The Compounding Effect of Colon Cancer Disparities in America

In August, acclaimed actor Chadwick Boseman tragically passed away at age 43 after a four-year battle with colon cancer. Boseman played the role of Black Panther as well as several African American historical icons, some of which he filmed while quietly undergoing cancer treatment.

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Colorectal cancer, which is characterized by the uncontrolled growth of abnormal cells in the colon or rectum, accounts for 8.2% of all new cancer cases and is the second leading cause of cancer death in the United States. Colon cancer also disproportionately affects communities of color and economically marginalized populations.

As part of U.S. News’ ongoing series on health equity, U.S. News data analysts took a closer look at disparities in colon cancer and found stark differences in who was diagnosed, at what stage, and how they fared. Black, Hispanic and low socioeconomic status patients were less likely to be screened, more likely to be admitted for an emergent procedure, and had an increased risk of mortality and shorter overall survival time compared with wealthier, white patients. This analysis, combined with an investigation of peer-reviewed literature and interviews with clinical experts, revealed the pivotal role that preventive care has in driving some of these disparities.

Factors that contribute to cancer disparities across racial and socioeconomic lines are complex and interrelated. Socioeconomic status here refers to individuals who are simultaneously enrolled in both Medicare and Medicaid. In 2018 there were 12.2 million dual eligible beneficiaries, 60% of whom have multiple chronic conditions, according to the Centers for Medicare & Medicaid Services.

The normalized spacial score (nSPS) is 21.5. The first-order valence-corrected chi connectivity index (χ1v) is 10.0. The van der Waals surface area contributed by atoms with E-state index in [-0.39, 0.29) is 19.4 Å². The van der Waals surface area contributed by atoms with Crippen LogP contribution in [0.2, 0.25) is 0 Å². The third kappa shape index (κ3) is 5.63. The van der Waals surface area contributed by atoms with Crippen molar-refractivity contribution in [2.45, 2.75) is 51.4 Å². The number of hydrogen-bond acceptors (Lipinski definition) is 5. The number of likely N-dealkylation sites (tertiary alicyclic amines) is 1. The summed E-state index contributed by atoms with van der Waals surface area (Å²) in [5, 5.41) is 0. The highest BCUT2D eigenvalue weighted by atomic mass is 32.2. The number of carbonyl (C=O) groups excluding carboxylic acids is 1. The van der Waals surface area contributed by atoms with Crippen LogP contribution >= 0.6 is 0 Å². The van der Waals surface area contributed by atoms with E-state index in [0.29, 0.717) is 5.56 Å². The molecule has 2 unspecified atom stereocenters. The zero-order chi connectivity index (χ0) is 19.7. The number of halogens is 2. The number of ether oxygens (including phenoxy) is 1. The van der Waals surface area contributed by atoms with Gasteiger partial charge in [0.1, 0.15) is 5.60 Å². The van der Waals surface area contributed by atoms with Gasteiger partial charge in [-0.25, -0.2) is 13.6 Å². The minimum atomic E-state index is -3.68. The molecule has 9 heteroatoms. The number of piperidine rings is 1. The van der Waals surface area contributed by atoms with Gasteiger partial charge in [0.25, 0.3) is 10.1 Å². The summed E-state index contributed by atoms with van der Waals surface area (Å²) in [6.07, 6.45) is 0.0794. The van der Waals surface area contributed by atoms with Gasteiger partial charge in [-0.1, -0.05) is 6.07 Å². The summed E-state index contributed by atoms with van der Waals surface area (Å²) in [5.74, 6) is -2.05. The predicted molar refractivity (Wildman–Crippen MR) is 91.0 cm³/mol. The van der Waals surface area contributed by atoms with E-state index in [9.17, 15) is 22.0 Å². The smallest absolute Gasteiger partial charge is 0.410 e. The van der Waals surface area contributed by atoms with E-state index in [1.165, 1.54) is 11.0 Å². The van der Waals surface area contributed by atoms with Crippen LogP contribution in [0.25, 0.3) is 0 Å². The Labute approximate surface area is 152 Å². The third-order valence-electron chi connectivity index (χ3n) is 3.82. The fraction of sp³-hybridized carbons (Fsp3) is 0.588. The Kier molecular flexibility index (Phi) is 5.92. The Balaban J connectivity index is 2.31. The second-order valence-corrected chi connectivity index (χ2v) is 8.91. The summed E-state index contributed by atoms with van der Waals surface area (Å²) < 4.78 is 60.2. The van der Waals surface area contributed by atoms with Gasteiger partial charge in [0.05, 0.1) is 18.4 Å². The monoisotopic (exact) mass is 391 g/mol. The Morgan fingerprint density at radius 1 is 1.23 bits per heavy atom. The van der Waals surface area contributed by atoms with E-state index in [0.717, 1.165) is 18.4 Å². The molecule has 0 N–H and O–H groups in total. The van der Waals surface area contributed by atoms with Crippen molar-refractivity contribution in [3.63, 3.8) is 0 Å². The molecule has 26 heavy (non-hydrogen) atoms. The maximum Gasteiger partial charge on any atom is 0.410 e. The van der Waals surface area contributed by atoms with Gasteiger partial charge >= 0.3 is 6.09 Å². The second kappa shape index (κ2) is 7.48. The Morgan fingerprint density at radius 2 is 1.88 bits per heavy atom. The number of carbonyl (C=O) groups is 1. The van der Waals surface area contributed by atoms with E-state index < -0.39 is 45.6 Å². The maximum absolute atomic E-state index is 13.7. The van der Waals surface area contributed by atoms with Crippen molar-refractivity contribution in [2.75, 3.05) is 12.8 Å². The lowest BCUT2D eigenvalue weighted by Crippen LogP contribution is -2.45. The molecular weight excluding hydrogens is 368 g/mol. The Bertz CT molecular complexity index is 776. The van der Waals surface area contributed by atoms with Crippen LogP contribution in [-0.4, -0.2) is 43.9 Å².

Many dual eligible patients also experience a higher burden of social risk factors, such as poverty and limited access to community resources, and need ongoing long-term care services and support. The racial breakdown of Medicare beneficiaries by dual eligibility status in Table 1 shows that both Black and Hispanic patients are overly represented in the dual eligible portion of the population, when compared with the breakdown of all eligible beneficiaries. For example, despite making up only 11% of all Medicare beneficiaries, Black patients are 20% of dual eligible beneficiaries. This trend is reversed for white patients, who comprise 80% of all Medicare beneficiaries but just 62% of dual eligible beneficiaries. These statistics indicate that Black and Hispanic Medicare beneficiaries are more likely to be dual eligible than their white counterparts.